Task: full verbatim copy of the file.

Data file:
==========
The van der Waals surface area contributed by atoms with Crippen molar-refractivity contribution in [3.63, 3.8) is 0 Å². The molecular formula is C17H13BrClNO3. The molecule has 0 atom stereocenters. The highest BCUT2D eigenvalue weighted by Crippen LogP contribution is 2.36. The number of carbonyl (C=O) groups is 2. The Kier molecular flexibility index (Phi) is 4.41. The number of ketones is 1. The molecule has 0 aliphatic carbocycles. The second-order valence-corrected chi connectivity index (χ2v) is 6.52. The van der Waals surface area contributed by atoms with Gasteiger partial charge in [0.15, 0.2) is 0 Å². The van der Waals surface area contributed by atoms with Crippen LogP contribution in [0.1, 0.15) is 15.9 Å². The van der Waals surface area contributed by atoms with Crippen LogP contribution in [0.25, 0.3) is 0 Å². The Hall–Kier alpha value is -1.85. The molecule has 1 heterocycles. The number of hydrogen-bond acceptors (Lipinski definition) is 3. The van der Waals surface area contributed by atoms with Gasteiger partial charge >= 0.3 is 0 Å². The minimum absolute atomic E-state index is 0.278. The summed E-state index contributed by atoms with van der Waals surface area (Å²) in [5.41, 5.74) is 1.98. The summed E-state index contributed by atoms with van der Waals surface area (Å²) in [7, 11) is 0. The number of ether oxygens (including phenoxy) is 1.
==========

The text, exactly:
The van der Waals surface area contributed by atoms with Crippen molar-refractivity contribution in [3.63, 3.8) is 0 Å². The molecular formula is C17H13BrClNO3. The molecule has 0 atom stereocenters. The highest BCUT2D eigenvalue weighted by Crippen LogP contribution is 2.36. The number of carbonyl (C=O) groups is 2. The Kier molecular flexibility index (Phi) is 4.41. The number of ketones is 1. The molecule has 0 aliphatic carbocycles. The second-order valence-corrected chi connectivity index (χ2v) is 6.52. The van der Waals surface area contributed by atoms with Gasteiger partial charge in [0.15, 0.2) is 0 Å². The van der Waals surface area contributed by atoms with Crippen LogP contribution in [0.1, 0.15) is 15.9 Å². The van der Waals surface area contributed by atoms with Crippen LogP contribution in [0.25, 0.3) is 0 Å². The Hall–Kier alpha value is -1.85. The molecule has 1 heterocycles. The number of hydrogen-bond acceptors (Lipinski definition) is 3. The van der Waals surface area contributed by atoms with Gasteiger partial charge >= 0.3 is 0 Å². The minimum absolute atomic E-state index is 0.278. The summed E-state index contributed by atoms with van der Waals surface area (Å²) in [5.41, 5.74) is 1.98. The summed E-state index contributed by atoms with van der Waals surface area (Å²) in [7, 11) is 0. The number of ether oxygens (including phenoxy) is 1.